Given the international outlook of the big English youth systems, it may well be the main route to an Irish cap in future. It is the path Forrester eagerly wants to follow, having joined Peterborough from St Patrick's Athletic in 2015.
"I can't stress enough how much that is my ambition."
Forrester has made rapid progress at Peterborough, and there are many in the game who feel he would be ready for the step up. Others think he could be the next Hoolahan, right down to the fact he is a "street footballer" who only got formal coaching in his teens. The irony is Forrester has so caught the eye in England without doing the eye-opening things he used to in Ireland. Famous for his spectacular goals as a winger at Pat's, he has played a different role at Peterborough. Manager Grant McCann felt Forrester would be a more natural fit at the back of midfield. He was quickly, and very slickly, proved correct.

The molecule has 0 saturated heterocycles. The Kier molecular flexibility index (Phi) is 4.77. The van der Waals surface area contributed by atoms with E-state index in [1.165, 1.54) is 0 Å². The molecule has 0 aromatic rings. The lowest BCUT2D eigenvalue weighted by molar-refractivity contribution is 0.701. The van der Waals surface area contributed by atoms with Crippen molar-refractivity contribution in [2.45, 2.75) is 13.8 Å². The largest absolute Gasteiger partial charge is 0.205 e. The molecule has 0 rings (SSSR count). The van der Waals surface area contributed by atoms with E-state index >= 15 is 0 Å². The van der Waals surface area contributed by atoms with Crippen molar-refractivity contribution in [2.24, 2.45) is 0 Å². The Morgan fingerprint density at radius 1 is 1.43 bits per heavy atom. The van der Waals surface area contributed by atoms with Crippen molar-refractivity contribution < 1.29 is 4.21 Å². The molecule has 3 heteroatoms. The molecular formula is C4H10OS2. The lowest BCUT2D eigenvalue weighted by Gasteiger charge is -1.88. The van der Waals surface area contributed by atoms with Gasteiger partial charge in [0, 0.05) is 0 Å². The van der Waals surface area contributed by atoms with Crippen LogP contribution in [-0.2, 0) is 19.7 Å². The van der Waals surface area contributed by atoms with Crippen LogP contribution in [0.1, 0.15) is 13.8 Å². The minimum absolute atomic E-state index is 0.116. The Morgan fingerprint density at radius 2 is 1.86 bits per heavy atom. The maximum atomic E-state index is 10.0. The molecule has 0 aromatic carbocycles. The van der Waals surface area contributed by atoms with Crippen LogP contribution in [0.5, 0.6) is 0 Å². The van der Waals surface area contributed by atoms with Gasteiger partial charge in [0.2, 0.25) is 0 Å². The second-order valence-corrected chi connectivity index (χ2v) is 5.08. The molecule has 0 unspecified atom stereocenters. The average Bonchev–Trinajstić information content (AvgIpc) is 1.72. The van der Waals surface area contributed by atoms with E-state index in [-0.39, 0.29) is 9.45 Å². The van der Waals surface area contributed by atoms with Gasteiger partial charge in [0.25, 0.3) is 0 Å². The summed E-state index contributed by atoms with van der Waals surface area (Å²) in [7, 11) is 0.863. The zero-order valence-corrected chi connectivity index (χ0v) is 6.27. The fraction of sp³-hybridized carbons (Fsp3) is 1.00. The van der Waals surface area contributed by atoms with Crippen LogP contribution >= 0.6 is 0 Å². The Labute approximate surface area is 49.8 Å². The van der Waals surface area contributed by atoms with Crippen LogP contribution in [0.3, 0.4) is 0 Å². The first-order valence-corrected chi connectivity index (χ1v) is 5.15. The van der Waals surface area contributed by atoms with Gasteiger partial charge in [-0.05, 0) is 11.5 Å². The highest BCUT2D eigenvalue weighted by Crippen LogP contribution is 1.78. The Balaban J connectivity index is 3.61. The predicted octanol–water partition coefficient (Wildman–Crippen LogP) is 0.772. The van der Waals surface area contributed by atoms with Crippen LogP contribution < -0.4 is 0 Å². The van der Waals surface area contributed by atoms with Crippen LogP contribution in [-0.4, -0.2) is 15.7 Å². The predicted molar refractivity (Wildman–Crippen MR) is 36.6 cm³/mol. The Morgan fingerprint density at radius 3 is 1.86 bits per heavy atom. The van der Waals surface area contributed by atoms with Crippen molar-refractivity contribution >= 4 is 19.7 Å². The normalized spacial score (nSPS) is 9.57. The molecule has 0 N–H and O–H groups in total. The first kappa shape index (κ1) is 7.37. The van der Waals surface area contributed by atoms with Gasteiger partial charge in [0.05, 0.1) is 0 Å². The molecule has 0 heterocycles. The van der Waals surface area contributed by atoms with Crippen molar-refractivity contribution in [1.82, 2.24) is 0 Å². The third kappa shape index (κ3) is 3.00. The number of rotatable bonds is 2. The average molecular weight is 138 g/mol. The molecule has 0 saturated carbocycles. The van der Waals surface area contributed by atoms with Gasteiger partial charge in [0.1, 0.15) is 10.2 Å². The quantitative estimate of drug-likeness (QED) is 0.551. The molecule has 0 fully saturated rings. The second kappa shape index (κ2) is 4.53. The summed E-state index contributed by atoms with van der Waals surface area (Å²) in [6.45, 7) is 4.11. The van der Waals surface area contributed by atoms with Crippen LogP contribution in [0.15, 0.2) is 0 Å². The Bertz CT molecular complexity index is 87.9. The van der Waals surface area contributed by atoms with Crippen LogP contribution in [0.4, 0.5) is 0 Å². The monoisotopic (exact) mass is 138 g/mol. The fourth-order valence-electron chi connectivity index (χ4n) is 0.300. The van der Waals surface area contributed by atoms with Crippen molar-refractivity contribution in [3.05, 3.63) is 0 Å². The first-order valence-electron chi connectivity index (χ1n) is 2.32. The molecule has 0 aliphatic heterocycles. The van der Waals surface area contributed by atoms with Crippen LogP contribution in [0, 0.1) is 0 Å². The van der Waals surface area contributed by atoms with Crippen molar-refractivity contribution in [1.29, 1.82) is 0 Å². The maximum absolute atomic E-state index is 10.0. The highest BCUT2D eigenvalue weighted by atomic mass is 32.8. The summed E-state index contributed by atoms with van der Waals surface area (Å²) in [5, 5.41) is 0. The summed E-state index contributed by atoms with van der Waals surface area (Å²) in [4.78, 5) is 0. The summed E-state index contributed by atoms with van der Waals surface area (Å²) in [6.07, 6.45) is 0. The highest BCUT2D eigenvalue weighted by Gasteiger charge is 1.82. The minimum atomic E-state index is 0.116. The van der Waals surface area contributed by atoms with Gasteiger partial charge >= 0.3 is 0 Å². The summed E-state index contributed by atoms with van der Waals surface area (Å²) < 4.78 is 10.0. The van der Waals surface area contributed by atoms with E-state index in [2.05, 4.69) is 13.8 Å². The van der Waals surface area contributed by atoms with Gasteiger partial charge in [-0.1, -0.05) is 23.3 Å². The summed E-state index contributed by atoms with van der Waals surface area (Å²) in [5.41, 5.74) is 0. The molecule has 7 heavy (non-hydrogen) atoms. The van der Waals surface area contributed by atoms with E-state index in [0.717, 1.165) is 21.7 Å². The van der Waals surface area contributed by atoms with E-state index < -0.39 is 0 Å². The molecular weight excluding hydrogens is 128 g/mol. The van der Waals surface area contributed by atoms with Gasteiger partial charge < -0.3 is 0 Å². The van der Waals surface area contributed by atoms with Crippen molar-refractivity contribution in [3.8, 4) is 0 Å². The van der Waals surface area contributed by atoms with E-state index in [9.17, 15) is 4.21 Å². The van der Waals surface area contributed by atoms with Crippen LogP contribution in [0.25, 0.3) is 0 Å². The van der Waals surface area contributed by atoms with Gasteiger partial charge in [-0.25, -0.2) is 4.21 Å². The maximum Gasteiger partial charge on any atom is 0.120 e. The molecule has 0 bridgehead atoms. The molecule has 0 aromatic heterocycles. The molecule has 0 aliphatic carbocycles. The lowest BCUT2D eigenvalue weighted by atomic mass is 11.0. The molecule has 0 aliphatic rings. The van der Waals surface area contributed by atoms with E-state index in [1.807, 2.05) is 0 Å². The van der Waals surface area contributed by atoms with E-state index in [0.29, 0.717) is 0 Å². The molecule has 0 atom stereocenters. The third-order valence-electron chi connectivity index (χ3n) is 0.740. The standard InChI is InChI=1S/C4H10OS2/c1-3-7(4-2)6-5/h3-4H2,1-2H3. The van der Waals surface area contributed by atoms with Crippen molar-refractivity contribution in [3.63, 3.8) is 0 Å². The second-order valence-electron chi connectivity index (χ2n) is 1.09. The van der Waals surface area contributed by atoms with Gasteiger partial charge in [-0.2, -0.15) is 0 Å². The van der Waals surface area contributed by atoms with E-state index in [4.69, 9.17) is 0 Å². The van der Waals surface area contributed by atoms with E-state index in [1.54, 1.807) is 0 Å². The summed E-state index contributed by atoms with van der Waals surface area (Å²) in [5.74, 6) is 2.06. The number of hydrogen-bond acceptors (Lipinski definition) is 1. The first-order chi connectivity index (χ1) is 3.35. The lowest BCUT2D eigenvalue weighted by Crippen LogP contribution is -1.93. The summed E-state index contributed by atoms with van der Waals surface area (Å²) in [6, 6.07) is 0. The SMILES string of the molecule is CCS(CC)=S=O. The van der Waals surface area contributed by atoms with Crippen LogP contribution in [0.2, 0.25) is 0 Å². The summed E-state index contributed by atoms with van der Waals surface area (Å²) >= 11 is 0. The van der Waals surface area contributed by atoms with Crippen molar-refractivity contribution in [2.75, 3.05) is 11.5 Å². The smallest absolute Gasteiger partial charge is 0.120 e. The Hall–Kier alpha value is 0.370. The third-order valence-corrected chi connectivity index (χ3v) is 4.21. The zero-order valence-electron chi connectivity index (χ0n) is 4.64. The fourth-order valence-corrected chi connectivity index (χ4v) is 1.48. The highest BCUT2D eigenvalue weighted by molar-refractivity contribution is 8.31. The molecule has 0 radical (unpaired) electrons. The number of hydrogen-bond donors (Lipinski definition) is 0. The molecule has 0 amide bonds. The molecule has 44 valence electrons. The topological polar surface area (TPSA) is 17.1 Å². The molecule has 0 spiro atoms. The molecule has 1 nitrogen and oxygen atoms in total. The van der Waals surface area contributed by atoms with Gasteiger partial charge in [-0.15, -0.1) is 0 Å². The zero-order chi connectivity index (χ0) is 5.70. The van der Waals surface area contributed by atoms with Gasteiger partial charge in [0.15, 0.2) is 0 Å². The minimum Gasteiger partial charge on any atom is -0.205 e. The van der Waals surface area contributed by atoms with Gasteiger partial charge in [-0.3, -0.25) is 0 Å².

"I found it comfortable, and I've stayed there ever since. I don't know, it comes naturally to just get on the ball and try and pass. It's just the way I play," he says.
His much-admired poise is all the more impressive because it comes amid the physical chaos of League One. To appreciate some of the division's aggression, it's worth considering a story about the player he is so compared to. When Carrick went on loan to Swindon Town in 1999, some of the division's hardmen supposedly fancied 'smashing' this kid because of his more elegant talent. They couldn't get close to him.
"You've got to make your own time," Forrester smiles when such stories are put to him. "Nah, every game is different. There are a lot of players that would smash you up given the chance. I think it's common in any league. Give a player enough time to hit, he'll hit you but, no, you have to make your own time and the way we play gives you plenty on the ball.